Beany abides by the Chartered Accountants of Australia and New Zealand’s Code of Ethics (see below) to keep its members and the public safe.
But how far do we go in advocating and advising our clients on tax minimisation? And what does tax minimisation mean as opposed to tax avoidance (or even evasion)?
Tax minimisation is where we use our best experience, judgement and training to interpret accounting and tax legislation to enable you, the taxpayer, to pay the least amount of tax legally possible.
It is completely incorrect to think that accounting and tax is a ‘black and white’ business. We know that there are more grey areas than clear cut decisions by the number of tax cases going to court (see the famous case below). Sometimes the IRD wins, but often the taxpayer does, so it is not clear cut at all!
Penny & Hooper vs CIR
“The IRD spokesman said the Court of Appeal had indicated that absolute clarity was not possible in the area of tax avoidance.” This is a quote from the IRD on the case of Penny and Hooper vs CIR. This case was won by the taxpayer initially in the High Court – but then the decision was overturned by the Court of Appeal, showing that even the legal minds were struggling with this decision. The IRD won this one and the dentists got pinged.
This case was important because it deals with a very common scenario:
Two dentists were using a company structure to minimise their tax bill. They paid themselves a below market salary to reduce the amount of tax to pay. It raised all sorts of issues such as what is a market salary, when must it be applied, who decides how much it is, and whether it is fair and reasonable.
The Court ruled in this case that you can pay below a market salary if:
- the company is operating at a loss;
- the salary paid is equal to all of the company’s pre-salary profits;
- the company needs the funds for capital expenditure; or
- the company is experiencing financial difficulties, or considers that it might do so in the future.
In other words, a market salary is not required if there are extenuating circumstances.
But we need to take care, think about the issues and have a position which is reasonable and defensible. It’s no use arguing with your accountant on a tax issue unless you are equally happy to stand in a court of law and argue it with the judge.
Tax avoidance or evasion involve more dubious schemes that are designed to help you avoid your legal tax responsibilities.
As professionals, it’s fair to say that we often “know it when we see it” to paraphrase a famous saying. We can feel when a suggested tax scheme is fair and sensible, or when it is an attempt to subvert tax law. Classic examples of the wrong side of this are:
In recent history, some accountants were advising clients to sell your family home to a trust or company and rent it back so that your interest and home expenses were ‘tax deductible’. This did not pass the ‘sniff’ test – but some accountants were recommending it nevertheless. It was tax avoidance without question.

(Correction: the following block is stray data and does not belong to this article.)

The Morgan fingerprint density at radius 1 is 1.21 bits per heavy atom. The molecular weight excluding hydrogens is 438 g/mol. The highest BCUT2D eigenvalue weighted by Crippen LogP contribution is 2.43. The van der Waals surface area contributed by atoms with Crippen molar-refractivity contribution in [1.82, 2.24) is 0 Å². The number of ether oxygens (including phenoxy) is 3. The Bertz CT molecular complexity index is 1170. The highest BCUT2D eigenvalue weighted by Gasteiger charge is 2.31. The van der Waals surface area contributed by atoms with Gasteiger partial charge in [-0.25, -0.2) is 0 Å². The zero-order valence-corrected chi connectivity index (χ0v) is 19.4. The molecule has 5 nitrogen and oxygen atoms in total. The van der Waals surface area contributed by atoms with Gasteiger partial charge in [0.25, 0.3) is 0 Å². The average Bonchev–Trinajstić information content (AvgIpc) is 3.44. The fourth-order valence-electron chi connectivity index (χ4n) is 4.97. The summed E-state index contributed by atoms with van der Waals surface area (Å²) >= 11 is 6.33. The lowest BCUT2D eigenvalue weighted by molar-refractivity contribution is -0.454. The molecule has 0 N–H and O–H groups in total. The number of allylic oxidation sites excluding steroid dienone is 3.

We spend our life navigating between the desire of our clients to pay the least tax possible and the heavy hand of tax legislation, which can ‘grind exceeding fine’*. In other words, the IRD don’t move quickly, but when they move, they can grind you down to a very fine powder.
We don’t want that for you. You pay us to keep you safe. But you also pay us to make sure you’re paying the least amount possible. That’s the grey area in which we live and work. If you’re unsure with our treatment of any item, the best thing is to chat to one of our friendly team who will be able to lay out the likely risks and rewards – ultimately the decision rests with the you, the taxpayer, but we are here to provide you with all the information to make the best decision.
Paying your fair share of tax is the law, paying too much is not – we’re here to help you find the perfect balance between your obligation and your desire for that holiday!
*(“The mills of the gods grind slowly, but they grind exceeding fine” Sextus Empiricus 6th century BC (really!))
Code of Ethics for Beany
- Integrity: Honesty and straightforwardness in professional and business relationships
- Objectivity: Avoid the impact of biases on our judgement, decision making or allow undue influence on others or ourself.
- Professional competence and due care: Maintain professional knowledge and skill at the highest standard expected by a member of the public when seeking professional advice. We keep up to date with current trends and technical standards
- Confidentiality: Respect the right of our clients to have personal details and information kept secure, private and confidential.
- Professional behaviour: Compliance with laws and regulations relevant to where we live and do not behave in a way that reflects badly on us, on Beany or our profession